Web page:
The Cimitirul Șerban Vodă is a must-see place if you want to dive deep into the history of Bucharest. Opened in 1859, it gives you an idea of the past of Romanias capital, especially of the lost 19th century.
Located not far out of the city center, you can easily go here by tram or metro (details below) and will be rewarded with a breathtaking park-like graveyard, that has it all: Huge statues of famous Romanians, giant chapels, fallen crosses – this Cimitirul Șerban Vodă is one of the most vivid burial places I have ever seen.
As you might have read in my report about Rigas Lielie Kapi, I am indeed a big fan of grande burial monuments and historical graveyards, as they show so much of a cities past. You can explore the important families of passed times, the broken traditions, the influences of so many historical periodes. And you can enjoy the silence, that is to be given to a cemetery.
Today, to be buried here at the Cimitirul Șerban Vodă you eather have to be really famous or to know who you have to know – at least that is what people in Bucharest told me. However, this cemetery in Bucharest is a place hardly ever attended by tourists. So it offers you a hide-away from the hectic of regular sightseeing you will certainly enjoy!
That is why if in Bucharest, add the Cimitirul Șerban Vodă to your travel list – the place is magnificent!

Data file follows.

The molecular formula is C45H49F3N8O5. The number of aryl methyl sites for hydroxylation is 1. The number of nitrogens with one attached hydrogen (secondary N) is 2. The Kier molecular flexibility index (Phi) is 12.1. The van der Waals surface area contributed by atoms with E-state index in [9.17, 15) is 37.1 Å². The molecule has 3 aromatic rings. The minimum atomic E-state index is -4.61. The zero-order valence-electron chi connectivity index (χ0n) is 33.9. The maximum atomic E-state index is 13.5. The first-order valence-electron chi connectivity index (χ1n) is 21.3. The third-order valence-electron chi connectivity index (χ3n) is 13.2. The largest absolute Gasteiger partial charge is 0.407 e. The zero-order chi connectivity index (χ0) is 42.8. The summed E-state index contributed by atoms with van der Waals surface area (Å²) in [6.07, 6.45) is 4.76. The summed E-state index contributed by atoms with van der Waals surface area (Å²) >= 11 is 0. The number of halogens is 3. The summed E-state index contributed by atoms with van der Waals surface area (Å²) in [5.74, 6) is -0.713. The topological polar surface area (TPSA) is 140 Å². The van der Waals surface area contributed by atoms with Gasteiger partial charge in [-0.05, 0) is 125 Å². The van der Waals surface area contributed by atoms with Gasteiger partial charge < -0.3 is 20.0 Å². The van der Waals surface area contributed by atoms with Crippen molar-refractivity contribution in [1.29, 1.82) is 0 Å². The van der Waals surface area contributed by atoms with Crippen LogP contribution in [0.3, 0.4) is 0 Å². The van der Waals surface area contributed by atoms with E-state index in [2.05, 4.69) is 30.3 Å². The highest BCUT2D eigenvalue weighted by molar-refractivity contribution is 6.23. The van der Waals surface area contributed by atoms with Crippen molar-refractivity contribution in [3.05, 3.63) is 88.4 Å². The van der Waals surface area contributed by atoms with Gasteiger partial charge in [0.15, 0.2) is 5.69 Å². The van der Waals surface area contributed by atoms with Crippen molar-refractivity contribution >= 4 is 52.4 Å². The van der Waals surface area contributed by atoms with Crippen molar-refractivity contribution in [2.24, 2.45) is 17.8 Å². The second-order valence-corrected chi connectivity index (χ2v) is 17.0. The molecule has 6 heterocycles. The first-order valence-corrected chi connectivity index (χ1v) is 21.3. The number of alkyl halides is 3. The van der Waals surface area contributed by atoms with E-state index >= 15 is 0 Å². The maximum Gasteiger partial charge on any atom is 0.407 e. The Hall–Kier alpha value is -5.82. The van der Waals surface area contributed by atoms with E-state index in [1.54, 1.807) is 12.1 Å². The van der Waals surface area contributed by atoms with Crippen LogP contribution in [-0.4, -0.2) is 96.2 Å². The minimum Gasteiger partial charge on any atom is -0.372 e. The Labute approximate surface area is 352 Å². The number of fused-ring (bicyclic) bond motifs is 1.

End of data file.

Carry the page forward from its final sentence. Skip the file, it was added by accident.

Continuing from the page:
The Soviet past of Latvia is all over at Spilve Airport: Although originally founded in the 1920s, it later became re-designed and packed with socialist iconography. Check here why you should not miss this lost place in Riga!
Have you been to Riga yet? Well, then you probably arrived by car, by ferry or most likely by plane, entering the city at Riga’s modern and shiny new airport in the north of the city.
But if you want to dive deep into history, go to Spilves lidlauks (the airfield of Spilve) and have a look at the old Soviet airport. Originally built in the 1920s, the Soviet authorities rebuilt the airport after Latvia to became part of the USSR at the end of World War II. Spilve Airport was richly decorated with working class paintings and communist symbols. And, obviously, all the writings became bilingual, adding Russian next to Latvia.
Spilve Airport may nowadays be forgotten, but all the old symbols are still there and will throw you right out of time back to the socialist past in Latvia.
The future use of Spilve Airport in Riga is recently discussed. Sometimes art exhibitions take place here, sometimes the airfield is used for festivals. For the nearer future, the city is planning to open a museum of aircraft history. But who knows, the place might as well stay in its recent decaying sleep.
If you want to enjoy the full experience of this lost place in Riga, make sure you catch a day with the old terminal building open (for exhibition, i.e.), as it is normally closed. For transport: Bus No. 3 from the central station will bring you to Spilve. For your way back just have a walk and explore the other side of the river, Pardaugava, where Spilve Airport is located.